10. Treisman, Daniel, 2000. "The causes of corruption: a cross-national study," Journal of Public Economics, Elsevier, vol. 76(3), pages 399-457, June.
  11. Rafael Di Tella & Alberto Ades, 1999. "Rents, Competition, and Corruption," American Economic Review, American Economic Association, vol. 89(4), pages 982-993, September.
  12. Dani Rodrik, 2000. "Trade Policy Reform as Institutional Reform," IDB Publications (Working Papers) 8750, Inter-American Development Bank.
  13. Mauro, Paolo, 1998. "Corruption and the composition of government expenditure," Journal of Public Economics, Elsevier, vol. 69(2), pages 263-279, June.
  14. Dani Rodrik & Arvind Subramanian & Francesco Trebbi, 2004. "Institutions Rule: The Primacy of Institutions Over Geography and Integration in Economic Development," Journal of Economic Growth, Springer, vol. 9(2), pages 131-165, 06.
  15. Dani Rodrik, 1994. "Getting Interventions Right: How South Korea and Taiwan Grew Rich," NBER Working Papers 4964, National Bureau of Economic Research, Inc.
  16. Dollar, David & Kraay, Aart, 2003. "Institutions, trade, and growth," Journal of Monetary Economics, Elsevier, vol. 50(1), pages 133-162, January.
  17. James E. Anderson & Douglas Marcouiller, S.J., 1999. "Insecurity and the Pattern of Trade: An Empirical Investigation," Boston College Working Papers in Economics 418, Boston College Department of Economics, revised 03 Aug 2000.
  18. Easton, Stephen T & Walker, Michael A, 1997. "Income, Growth, and Economic Freedom," American Economic Review, American Economic Association, vol. 87(2), pages 328-32, May.
  19. Olson, Mancur, Jr & Sarna, Naveen & Swamy, Anand V, 2000. " Governance and Growth: A Simple Hypothesis Explaining Cross-Country Differences in Productivity Growth," Public Choice, Springer, vol. 102(3-4), pages 341-64, March.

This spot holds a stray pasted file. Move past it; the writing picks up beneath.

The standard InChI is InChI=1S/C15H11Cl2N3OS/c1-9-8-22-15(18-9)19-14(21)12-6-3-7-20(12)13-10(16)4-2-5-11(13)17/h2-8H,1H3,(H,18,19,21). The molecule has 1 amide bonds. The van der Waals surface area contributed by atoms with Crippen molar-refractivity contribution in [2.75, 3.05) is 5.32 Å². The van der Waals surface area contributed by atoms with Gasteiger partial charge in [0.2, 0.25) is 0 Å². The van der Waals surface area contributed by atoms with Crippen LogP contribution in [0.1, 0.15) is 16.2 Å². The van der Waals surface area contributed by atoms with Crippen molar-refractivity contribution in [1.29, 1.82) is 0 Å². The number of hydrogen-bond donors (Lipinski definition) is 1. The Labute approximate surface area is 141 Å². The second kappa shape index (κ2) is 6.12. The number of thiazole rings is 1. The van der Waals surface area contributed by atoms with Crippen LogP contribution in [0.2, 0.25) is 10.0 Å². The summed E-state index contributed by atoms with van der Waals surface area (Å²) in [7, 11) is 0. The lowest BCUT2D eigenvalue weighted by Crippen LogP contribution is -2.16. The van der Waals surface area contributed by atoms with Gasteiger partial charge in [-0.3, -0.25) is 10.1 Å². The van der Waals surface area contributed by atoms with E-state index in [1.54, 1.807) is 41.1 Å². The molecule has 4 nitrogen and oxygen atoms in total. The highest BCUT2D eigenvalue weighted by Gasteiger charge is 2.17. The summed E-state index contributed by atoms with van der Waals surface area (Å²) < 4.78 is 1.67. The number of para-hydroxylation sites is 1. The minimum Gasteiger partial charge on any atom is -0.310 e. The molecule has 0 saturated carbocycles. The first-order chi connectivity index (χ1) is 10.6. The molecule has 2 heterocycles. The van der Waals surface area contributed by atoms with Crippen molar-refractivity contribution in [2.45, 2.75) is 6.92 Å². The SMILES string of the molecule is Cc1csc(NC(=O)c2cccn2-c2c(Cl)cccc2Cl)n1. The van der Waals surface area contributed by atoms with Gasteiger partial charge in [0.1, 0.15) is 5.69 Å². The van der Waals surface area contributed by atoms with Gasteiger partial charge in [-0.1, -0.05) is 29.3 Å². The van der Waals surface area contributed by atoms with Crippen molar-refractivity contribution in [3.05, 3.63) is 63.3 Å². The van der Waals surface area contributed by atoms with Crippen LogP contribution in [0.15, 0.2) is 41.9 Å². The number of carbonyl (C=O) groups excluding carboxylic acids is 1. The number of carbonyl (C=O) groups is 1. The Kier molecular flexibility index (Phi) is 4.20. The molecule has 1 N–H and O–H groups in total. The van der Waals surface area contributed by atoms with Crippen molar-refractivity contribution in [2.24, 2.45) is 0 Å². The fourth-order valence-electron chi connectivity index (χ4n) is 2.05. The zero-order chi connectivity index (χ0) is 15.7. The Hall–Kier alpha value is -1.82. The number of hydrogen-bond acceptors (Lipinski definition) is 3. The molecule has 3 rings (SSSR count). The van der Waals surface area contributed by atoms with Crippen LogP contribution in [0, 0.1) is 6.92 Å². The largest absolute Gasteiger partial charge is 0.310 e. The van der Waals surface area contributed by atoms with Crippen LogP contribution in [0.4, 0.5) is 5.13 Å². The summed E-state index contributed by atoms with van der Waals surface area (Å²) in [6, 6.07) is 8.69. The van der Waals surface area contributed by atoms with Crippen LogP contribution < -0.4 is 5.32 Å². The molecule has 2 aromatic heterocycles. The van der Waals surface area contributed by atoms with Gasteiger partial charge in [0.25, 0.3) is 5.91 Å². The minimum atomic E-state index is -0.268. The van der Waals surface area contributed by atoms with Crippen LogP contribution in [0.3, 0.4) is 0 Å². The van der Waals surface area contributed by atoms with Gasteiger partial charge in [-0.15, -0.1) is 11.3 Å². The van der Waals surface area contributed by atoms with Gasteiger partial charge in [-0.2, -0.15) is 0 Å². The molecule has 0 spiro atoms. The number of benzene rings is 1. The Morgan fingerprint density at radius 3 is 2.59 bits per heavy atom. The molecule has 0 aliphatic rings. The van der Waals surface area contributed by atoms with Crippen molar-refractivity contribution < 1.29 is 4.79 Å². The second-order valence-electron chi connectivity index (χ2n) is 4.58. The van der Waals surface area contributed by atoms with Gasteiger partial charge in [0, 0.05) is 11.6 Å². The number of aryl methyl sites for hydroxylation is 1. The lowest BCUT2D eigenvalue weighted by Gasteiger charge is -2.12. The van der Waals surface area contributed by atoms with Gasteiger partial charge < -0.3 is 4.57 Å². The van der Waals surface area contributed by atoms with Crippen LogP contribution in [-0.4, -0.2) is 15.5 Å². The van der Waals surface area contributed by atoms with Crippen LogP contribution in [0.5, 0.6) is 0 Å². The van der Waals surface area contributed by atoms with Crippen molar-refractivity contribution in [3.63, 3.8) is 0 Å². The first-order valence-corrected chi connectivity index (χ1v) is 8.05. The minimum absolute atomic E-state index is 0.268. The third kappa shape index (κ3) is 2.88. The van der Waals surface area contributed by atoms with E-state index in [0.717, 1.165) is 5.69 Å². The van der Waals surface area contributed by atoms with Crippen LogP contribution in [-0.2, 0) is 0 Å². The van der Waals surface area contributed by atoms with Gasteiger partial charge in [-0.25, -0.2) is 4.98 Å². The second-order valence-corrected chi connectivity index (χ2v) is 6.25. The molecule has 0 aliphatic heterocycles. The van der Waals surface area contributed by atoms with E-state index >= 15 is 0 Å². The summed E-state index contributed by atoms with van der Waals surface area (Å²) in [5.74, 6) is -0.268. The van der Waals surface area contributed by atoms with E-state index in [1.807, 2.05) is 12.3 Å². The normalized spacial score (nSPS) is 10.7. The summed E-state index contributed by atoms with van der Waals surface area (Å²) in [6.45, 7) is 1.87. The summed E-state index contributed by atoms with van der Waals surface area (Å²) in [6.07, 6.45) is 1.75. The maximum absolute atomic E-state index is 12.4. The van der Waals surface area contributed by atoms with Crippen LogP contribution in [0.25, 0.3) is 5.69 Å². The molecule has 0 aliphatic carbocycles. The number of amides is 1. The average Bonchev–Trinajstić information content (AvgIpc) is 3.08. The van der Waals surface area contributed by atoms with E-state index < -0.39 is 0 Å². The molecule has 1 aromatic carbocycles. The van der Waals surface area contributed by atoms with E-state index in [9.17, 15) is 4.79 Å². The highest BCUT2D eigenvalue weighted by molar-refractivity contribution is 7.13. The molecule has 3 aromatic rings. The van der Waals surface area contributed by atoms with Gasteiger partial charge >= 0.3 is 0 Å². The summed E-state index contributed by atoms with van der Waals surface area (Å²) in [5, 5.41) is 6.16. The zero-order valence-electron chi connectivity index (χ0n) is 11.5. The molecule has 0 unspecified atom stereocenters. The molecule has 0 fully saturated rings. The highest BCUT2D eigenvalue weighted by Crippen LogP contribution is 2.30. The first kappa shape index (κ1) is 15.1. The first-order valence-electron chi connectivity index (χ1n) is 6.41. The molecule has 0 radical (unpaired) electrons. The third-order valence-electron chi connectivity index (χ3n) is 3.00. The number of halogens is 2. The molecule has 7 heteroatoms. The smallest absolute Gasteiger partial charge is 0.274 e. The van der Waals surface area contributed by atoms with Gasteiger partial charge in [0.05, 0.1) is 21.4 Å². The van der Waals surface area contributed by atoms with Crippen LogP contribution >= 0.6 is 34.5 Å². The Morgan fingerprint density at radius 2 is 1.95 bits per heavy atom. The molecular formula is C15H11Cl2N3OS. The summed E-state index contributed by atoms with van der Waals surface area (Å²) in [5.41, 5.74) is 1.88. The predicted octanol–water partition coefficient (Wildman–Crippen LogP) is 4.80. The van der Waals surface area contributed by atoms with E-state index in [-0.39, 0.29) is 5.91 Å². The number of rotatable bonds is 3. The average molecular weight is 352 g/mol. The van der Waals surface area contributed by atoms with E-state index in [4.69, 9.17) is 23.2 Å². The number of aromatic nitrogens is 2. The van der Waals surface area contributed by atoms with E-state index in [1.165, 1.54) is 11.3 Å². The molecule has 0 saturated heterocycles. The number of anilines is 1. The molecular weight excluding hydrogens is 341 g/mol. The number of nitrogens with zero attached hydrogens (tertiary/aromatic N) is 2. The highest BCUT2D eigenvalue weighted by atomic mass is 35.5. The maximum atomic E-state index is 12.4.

20. Barro, Robert J, 1996. " Democracy and Growth," Journal of Economic Growth, Springer, vol. 1(1), pages 1-27, March.
Full references (including those not matched with items on IDEAS)

This item is not listed on Wikipedia, on a reading list or among the top items on IDEAS.

When requesting a correction, please mention this item's handle: RePEc:ulb:ulbeco:2013/7372. See general information about how to correct material in RePEc.

For technical questions regarding this item, or to correct its authors, title, abstract, bibliographic or download information, contact: (Benoit Pauwels)

If you have authored this item and are not yet registered with RePEc, we encourage you to do it here. This allows to link your profile to this item. It also allows you to accept potential citations to this item that we are uncertain about.

If references are entirely missing, you can add them using this form.

If the full references list an item that is present in RePEc, but the system did not link to it, you can help with this form.

If you know of missing items citing this one, you can help us creating those links by adding the relevant references in the same way as above, for each refering item. If you are a registered author of this item, you may also want to check the "citations" tab in your profile, as there may be some citations waiting for confirmation.

Please note that corrections may take a couple of weeks to filter through the various RePEc services.

This information is provided to you by IDEAS at the Research Division of the Federal Reserve Bank of St. Louis using RePEc data.